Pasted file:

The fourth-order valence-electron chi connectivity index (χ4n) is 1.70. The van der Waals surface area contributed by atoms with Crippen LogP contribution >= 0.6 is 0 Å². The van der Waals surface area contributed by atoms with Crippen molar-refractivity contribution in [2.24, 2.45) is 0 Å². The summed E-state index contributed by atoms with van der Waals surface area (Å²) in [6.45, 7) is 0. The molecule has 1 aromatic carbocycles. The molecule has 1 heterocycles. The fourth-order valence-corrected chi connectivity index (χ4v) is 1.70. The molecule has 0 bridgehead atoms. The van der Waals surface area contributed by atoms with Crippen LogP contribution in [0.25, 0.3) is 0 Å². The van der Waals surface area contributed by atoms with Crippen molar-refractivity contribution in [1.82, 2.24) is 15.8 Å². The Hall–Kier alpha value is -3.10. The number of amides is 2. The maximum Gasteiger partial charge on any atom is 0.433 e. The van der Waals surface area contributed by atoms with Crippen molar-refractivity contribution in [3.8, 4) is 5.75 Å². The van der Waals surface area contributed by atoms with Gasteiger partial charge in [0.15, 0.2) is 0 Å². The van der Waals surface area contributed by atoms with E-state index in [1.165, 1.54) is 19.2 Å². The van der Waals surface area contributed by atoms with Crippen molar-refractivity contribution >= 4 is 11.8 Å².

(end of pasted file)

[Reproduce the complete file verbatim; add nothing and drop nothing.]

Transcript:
The fourth-order valence-electron chi connectivity index (χ4n) is 1.70. The van der Waals surface area contributed by atoms with Crippen LogP contribution >= 0.6 is 0 Å². The van der Waals surface area contributed by atoms with Crippen molar-refractivity contribution in [2.24, 2.45) is 0 Å². The summed E-state index contributed by atoms with van der Waals surface area (Å²) in [6.45, 7) is 0. The molecule has 1 aromatic carbocycles. The molecule has 1 heterocycles. The fourth-order valence-corrected chi connectivity index (χ4v) is 1.70. The molecule has 0 bridgehead atoms. The van der Waals surface area contributed by atoms with Crippen LogP contribution in [0.25, 0.3) is 0 Å². The van der Waals surface area contributed by atoms with Crippen molar-refractivity contribution in [1.82, 2.24) is 15.8 Å². The Hall–Kier alpha value is -3.10. The number of amides is 2. The maximum Gasteiger partial charge on any atom is 0.433 e. The van der Waals surface area contributed by atoms with Crippen molar-refractivity contribution in [3.8, 4) is 5.75 Å². The van der Waals surface area contributed by atoms with Gasteiger partial charge in [0.15, 0.2) is 0 Å². The van der Waals surface area contributed by atoms with E-state index in [1.165, 1.54) is 19.2 Å². The van der Waals surface area contributed by atoms with Crippen molar-refractivity contribution >= 4 is 11.8 Å².